Fleeting Life

May 11, 2011

In these early-morning hours, the view towards this new day is made up of apprehension and dread — my Jeep is in the shop (which makes me walking to work, though not too far) to repair a leaking valve-cover gasket and anything to do with oil pressure and valves always brings to mind financial disaster.
No worries — I’ve a most-excellent mechanic and the Jeep does have a deep, soul-longing will to survive and continue a normal life.
Not so for a life in this dying world.

As the massive Mississippi River — at some points three miles wide — continues its plunge southward toward New Orleans, the entire planet is grinding, though most-furiously, toward a most-undesirable conclusion as climate change continues to purge away its history.

Surfing the news outlets earlier, I came across this piece from CNN and its Travel section: “10 Natural Wonders To See Before They Disappear.”
One shitload of a depressing title as its lede suggests:

You’ve heard the grim timelines: if warming continues, the Great Barrier Reef will be bleached by 2030; glaciers in the Swiss Alps, on Mt. Kilimanjaro, and in Glacier National Park will disappear in under 40 years; and Arctic ice melt will leave the North Pole bare and polar bears extinct.

The budget travel guide discusses some out-of-the-way places, from the Belize Barrier Reef in the Gulf of Mexico, to the the Congo Basin in central Africa, to the Yangtze Basin region in China.
The one US entry is Florida’s The Everglades:

A host of dangers are putting this fragile wetland at risk: pollution from farms, invasive species, and encroaching development, not to mention the fact that 60 percent of the region’s water is being diverted to nearby cities and farms.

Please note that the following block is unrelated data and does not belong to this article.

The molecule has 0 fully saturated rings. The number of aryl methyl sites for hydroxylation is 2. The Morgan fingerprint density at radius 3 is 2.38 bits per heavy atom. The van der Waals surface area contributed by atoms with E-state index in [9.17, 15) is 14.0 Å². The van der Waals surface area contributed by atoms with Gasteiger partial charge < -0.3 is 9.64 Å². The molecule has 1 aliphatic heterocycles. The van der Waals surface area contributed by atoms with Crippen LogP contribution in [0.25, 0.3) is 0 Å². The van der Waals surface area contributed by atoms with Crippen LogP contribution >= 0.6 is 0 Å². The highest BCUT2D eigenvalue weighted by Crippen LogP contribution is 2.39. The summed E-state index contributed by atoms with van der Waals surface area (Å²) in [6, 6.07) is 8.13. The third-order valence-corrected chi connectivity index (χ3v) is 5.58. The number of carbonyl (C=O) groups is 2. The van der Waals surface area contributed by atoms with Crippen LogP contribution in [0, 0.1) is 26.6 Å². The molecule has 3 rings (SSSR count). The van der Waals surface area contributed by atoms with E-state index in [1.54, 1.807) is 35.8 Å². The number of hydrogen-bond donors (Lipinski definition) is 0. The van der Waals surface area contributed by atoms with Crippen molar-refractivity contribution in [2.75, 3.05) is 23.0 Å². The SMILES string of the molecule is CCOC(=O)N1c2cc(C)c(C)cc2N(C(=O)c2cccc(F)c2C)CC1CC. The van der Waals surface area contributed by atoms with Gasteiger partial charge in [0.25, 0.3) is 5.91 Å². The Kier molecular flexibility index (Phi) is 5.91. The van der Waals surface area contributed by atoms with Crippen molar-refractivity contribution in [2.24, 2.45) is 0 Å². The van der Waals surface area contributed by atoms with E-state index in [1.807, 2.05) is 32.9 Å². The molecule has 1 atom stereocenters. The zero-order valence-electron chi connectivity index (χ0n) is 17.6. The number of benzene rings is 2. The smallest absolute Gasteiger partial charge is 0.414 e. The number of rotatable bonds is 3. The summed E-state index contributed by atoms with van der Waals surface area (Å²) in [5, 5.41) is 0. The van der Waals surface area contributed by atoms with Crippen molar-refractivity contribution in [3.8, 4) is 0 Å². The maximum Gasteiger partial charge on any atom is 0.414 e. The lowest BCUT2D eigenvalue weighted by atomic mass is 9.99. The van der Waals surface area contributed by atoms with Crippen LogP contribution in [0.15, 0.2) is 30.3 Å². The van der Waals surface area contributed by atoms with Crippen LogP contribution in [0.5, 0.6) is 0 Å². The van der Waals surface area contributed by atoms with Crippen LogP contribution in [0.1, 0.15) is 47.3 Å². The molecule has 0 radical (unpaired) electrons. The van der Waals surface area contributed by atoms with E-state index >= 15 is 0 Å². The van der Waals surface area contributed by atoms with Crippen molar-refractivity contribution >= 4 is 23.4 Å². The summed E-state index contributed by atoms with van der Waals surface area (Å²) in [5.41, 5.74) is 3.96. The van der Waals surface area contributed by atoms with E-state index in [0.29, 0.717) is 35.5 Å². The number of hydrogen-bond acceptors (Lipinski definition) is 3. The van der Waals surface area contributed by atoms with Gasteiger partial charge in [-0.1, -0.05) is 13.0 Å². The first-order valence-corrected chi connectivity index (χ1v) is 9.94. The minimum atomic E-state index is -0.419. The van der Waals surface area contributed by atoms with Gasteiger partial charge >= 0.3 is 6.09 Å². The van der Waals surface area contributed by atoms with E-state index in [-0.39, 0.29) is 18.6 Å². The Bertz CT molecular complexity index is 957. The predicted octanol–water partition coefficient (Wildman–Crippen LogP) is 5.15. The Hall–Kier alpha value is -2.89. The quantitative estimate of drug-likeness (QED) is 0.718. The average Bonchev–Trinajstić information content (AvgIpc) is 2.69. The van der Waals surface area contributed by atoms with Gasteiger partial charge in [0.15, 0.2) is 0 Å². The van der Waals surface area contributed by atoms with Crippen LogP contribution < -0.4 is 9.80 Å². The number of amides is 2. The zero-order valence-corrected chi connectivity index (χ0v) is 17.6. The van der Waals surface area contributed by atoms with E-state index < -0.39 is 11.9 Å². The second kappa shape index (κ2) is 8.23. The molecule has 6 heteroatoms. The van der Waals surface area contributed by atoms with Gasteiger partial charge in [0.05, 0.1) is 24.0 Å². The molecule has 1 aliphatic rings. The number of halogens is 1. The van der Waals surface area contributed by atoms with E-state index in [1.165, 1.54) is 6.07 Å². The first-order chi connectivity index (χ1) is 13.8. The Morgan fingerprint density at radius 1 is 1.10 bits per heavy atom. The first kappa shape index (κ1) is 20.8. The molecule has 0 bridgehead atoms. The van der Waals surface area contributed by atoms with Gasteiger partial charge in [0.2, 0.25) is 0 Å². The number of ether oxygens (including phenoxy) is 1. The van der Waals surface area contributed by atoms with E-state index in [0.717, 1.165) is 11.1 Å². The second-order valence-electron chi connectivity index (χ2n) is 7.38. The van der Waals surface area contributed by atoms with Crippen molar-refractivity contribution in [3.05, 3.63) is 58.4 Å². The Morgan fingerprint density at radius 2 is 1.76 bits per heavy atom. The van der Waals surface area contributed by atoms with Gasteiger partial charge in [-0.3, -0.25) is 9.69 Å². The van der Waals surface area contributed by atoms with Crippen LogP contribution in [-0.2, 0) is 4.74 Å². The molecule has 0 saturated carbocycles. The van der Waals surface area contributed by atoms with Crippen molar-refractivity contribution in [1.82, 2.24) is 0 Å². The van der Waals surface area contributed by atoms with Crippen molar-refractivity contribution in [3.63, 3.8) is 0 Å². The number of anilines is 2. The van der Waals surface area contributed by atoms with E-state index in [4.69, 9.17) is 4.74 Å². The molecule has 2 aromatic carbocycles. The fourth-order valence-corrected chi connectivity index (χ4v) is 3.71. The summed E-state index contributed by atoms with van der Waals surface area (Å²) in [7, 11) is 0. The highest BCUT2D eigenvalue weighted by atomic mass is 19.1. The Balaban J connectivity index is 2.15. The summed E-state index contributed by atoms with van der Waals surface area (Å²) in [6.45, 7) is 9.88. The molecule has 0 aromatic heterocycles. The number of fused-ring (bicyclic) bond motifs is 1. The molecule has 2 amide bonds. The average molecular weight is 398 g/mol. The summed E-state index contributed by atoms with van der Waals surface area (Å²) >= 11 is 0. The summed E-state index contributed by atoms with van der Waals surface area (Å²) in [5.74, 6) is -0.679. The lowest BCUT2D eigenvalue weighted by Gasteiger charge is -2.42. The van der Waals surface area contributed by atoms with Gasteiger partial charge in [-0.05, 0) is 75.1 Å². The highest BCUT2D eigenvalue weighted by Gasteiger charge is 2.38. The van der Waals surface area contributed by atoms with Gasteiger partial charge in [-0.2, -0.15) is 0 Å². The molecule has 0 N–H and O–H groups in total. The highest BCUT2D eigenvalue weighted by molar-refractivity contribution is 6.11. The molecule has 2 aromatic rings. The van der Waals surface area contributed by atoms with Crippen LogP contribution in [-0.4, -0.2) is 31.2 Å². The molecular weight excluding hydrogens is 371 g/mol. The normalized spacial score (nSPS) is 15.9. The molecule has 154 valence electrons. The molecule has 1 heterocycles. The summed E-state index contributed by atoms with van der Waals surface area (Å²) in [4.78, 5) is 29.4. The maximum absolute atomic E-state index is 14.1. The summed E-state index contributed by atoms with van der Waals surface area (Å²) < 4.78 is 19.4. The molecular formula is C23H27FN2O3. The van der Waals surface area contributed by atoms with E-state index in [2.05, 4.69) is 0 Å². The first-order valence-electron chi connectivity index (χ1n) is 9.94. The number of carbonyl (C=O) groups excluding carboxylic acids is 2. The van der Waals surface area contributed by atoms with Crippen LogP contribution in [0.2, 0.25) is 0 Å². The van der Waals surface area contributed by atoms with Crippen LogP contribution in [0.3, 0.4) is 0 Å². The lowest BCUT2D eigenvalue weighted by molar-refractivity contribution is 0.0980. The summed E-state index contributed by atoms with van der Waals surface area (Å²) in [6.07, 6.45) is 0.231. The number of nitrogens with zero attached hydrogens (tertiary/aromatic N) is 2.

As a result, The Everglades is now half the size it was in 1900.
Worse, this is the sole habitat of the Florida panther, and there are less than 100 of the creatures left in the wild.
These big cats may be completely lost within the next 40 years as their habitat disappears (they’re not alone, either — at least 20 species in the Everglades are endangered, including turtles, manatees, and wading birds).

In fact, Florida environmentalists have have started a national ad campaign in an attempt to get President Obama to put some real teeth in the decade-old restoration project for the fragile and dying region on the tip of the state.
Only will power will get anything done as time is quickly running out.

Climate change, i.e., global warming, i.e., ‘global climate disruption,’ is real.
From Skeptical Science this morning on a survey of scientists involved in climate change:

The 97% figure comes from two independent studies, each employing different methodologies.
One study surveyed all climate scientists who have publicly signed declarations supporting or rejecting the consensus (Anderegg 2010).
Another study directly asked earth scientists the following question “Do you think human activity is a significant contributing factor in changing mean global temperatures?”
They found 97% of actively publishing climate scientists answered yes (Doran 2009 — pdf.).
As “climate scientists actively publishing peer-reviewed research on climate change” doesn’t really roll off the tongue, I abbreviated that down to “climate experts”.
One feature of Doran’s survey results is that while 97% of climate expert said “yes, humans are causing global warming,” only 1% said “no, we’re not.”
The other 2% were unsure…

And even more depressing — a study from Duke University and the horrors of ‘hydraulic fracturing.’
From CNN (h/t DeSmogBlog):

The study, released Monday, said about half of the 68 drinking water wells tested in Pennsylvania and New York located within a half a mile from natural gas wells had high levels of methane — the prime ingredient in natural gas fuel.

The gas, which is usually located thousands of feet below the water table, appears to be entering the water wells either through cracks in the bedrock or, more likely, the casing in natural gas wells, said Jackson. Casings are steel and concrete barriers natural gas companies use to line a well where it passes through the water table.

And the real shit comes at the end:

So far, most environmentalists tend to follow the position of the International Energy Agency’s chief economist Fatih Birol: That shale gas development and fracking should continue, albeit with tighter regulations, because making that process safer “is far easier than dealing with climate change.”

Well, well, far easier that dealing with climate change — when freakin’ tap water can catch fire!

You folks have a good Wednesday.

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